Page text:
the recesses of her heart given up the hope of seeing the day that her
uncle would rise from the table as she did, give her his arm to the
drawing-room, and bow profoundly as he left her. Of the inestimable
advantages, social, intellectual, and moral, of this system, she had
indeed been cautious to hold forth ; for, like a great reformer, she
was satisfied to leave her improvements to the slow test of time,
" educating her public," as a great authority has called it, while she
bided the result in patience.

Indeed, as poor Mathew Kearney was not to be indulged with
the luxury of whisky-punch during his dinner, it was not easy to
reply to his question, " When am I to have my tumbler ?" as though
he evidently believed the aforesaid " tumbler" was an institution that
could not be abrogated or omitted altogether.

Coffee in the drawing-room was only a half success so long as the
gentlemen sat over their wine ; and as for the daily cigarette Nina
smoked with it, Kate, in her simplicity, believed it was only done as
a sort of protest at being deserted by those unnatural protectors who
preferred poteen to ladies.


It was therefore in no small perturbation of mind that Kate
rushed to her cousin's room -nith the awful tidings that Miss Betty
had arrived and intended to remain for dinner.

" Do you mean the odious woman with the hoy and bandbox
behind her on horseback ?" asked Nina, superciliously.

"Yes, she always travels in that fashion; she is odd and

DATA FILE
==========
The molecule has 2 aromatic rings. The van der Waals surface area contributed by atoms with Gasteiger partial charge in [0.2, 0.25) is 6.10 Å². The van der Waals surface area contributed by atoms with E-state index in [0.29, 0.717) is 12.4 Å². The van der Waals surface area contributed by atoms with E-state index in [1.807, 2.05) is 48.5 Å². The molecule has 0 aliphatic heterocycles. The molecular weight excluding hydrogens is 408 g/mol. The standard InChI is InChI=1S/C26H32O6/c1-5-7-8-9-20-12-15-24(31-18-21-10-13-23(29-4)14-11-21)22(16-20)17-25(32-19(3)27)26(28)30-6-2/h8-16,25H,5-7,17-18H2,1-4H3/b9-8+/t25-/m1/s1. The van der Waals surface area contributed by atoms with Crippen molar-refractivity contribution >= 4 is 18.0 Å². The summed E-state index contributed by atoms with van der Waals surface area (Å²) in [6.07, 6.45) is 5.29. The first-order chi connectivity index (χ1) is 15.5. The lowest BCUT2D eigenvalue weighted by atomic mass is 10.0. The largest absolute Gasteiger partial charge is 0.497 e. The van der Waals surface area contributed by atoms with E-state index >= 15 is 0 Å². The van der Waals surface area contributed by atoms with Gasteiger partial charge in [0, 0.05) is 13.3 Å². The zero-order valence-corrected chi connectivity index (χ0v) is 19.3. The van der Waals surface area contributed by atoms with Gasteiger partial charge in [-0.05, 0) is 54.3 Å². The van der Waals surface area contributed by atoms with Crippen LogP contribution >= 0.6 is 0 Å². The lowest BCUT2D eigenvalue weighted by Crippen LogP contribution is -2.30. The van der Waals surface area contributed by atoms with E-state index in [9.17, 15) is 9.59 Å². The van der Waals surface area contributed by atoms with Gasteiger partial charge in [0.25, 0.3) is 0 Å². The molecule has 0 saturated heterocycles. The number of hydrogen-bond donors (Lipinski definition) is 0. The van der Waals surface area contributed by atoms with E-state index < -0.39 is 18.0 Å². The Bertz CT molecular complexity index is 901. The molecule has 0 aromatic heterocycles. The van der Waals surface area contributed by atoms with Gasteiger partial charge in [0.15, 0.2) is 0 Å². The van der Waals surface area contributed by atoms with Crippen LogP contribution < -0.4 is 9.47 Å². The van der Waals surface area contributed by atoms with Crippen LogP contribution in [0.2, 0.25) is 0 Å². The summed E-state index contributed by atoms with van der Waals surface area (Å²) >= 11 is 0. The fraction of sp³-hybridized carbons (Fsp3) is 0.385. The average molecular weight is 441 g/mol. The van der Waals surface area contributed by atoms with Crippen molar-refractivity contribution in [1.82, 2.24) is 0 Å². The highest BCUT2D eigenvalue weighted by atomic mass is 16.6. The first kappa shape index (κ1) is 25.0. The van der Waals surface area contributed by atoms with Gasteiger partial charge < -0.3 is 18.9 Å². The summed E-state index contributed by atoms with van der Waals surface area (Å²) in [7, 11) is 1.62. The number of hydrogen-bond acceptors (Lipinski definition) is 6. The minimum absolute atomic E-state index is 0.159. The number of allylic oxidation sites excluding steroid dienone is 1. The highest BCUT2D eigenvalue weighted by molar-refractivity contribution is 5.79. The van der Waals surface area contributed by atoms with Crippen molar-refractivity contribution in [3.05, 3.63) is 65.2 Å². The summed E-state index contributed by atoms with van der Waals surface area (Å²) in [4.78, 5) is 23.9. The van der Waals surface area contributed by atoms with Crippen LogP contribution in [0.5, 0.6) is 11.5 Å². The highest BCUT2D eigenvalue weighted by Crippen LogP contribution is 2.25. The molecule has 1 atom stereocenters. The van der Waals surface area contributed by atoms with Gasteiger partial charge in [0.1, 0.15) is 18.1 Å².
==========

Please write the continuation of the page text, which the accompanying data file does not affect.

eccentric in scores of things, but a fine-hearted, honest woman,
generous to the poor, and true to her friends."

" I don't care for her moral qualities, but I do bargain for a little
outward decency, and some respect for the world's opinion."

" You will like her, Nina, when you know her."

" I shall profit by the warning. I'll take care not to know her."

" She is one of the oldest, I believe the oldest, friend our family
has in the world."

"What a sad confession, child; but I have always deplored

" Don't be supercilious or sarcastic, Nina, but help me with your
own good sense and wise advice. She has not come over in the best
of humours. She has, or fancies she has, some difierence to settle
with papa. They seldom meet without a quarrel, and I fear this
occasion is to be no exception ; so, do aid me to get things over
pleasantly if it be possible."

" She snubbed me the only time I met her. I tried to help her
off with her bonnet, and, unfortunately, I displaced, if I did not
actually remove, her wig, and she muttered something ' about a rope-
dancer not being a dexterous lady's-maid.' "

" Oh, Nina, surely you do not mean "

" Not that I was exactly a rope-dancer, Kate, but I had on a
Greek jacket that morning of blue velvet and gold, and a white skirt,
and perhaps these had some memories of the circus for the old lady."

" You are only jesting now, Nina."

" Don't you know me well enough to know that I never jest when
I think, or even suspect, I am injured ?"

" Injured ! "

" It's not the word I wanted, but it will do; I used it in its
French sense."

" You bear no malice, I'm sure ?" said the other, caressingly.

" No !" replied she, with a shrug that seemed to deprecate even
having a thought about her.

" She will stay for dinner, and we must, as far as possible,
receive her in the way she has been used to here, a very homely
dinner, served as she has always seen it — no fruit or flowers on the
table, no claret-cup, no finger-glasses."